Recently, the Supreme Court (SC) constituted an expert committee to balance the conservation of the critically endangered Great Indian Bustard (GIB) with India’s commitments to promote renewable sources of energy. 

More on the news

  • In April 2021, the court ordered a complete ban on installing overhead transmission lines across a vast area of 80,688 square kilometres.

The court was addressing a PIL, highlighting the GIB’s near-extinction status and non-compliance with previous court orders.

  • Previous orders included replacing overhead cables with underground ones and installing bird diverters in priority areas.
  • The expert committee will focus on identifying priority areas for rehabilitation and come up with specific plans for those areas.
  • Committee members include experts from various wildlife and environmental organizations, along with government officials. The committee has to file its report in the apex court on or before July 31. 

About Great Indian Bustard (GIB)

  • GIB is an agro-grassland bird endemic to the Indian Subcontinent. Known locally as Godawan in Rajasthan,
  • Scientific Name: Ardeotis nigricep.

Habitat Features:

  • Dry grasslands and scrublands with minimal obstructions for visibility.


  • A majority of the GIB population left in the wild is in the arid grasslands of Thar, Rajasthan (about 120), distributed in the Desert National Park and the Pokhran Field Firing Range.


  • It is one of the heaviest flying birds in the world.
  • It has a horizontal body with long bare legs, giving it an ostrich-like appearance.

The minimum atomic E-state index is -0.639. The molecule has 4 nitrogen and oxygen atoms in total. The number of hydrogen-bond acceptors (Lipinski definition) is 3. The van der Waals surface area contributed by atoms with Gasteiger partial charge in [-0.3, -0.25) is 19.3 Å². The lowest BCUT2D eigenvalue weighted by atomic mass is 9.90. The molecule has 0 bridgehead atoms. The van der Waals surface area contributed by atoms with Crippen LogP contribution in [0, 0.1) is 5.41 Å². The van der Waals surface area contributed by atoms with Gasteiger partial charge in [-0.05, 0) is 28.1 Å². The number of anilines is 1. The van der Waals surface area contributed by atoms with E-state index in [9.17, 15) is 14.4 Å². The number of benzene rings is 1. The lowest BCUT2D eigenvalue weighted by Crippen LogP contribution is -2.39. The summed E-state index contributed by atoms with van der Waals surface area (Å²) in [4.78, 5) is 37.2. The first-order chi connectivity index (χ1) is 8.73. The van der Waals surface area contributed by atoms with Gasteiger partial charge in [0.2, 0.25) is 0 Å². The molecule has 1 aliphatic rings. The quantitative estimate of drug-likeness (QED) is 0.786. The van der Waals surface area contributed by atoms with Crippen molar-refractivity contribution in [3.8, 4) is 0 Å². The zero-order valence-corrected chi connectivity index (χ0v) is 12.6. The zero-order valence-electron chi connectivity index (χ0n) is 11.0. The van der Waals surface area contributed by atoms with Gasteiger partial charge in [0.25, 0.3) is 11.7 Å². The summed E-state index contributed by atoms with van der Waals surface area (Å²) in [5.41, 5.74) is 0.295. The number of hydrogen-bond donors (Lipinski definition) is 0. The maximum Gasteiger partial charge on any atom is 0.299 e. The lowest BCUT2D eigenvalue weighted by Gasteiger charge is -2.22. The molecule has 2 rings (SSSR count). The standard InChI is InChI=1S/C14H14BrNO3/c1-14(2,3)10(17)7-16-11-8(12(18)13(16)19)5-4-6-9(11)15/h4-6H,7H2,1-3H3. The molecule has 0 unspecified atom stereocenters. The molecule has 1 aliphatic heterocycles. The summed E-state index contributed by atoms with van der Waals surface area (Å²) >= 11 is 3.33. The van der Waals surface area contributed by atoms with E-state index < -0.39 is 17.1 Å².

• The male has a black cap contrasting with a pale head and neck, and a brownish body with a black patch spotted in white.
  • During the breeding season, the male displays a deep sandy buff-coloured body with a black breast band and a crested black crown.
  • The female is smaller than the male, with less distinct markings and a less developed breast band.
  • Both males and females possess a gular pouch, which is inflated during display and helps produce deep resonant calls.
  • GIBs belong to the Otididae family and show sexual dimorphism, with males having a distinctive gular pouch important for mating displays.
  • These birds are omnivores, meaning they eat both plants and animals.

Conservation Status:

  • IUCN Red List: Critically Endangered (since 2011)
  • Wildlife Protection Act 1972 (India): Schedule I (highest protection)
  • Convention on International Trade in Endangered Species of Wild Fauna and Flora (CITES) Appendix I. 

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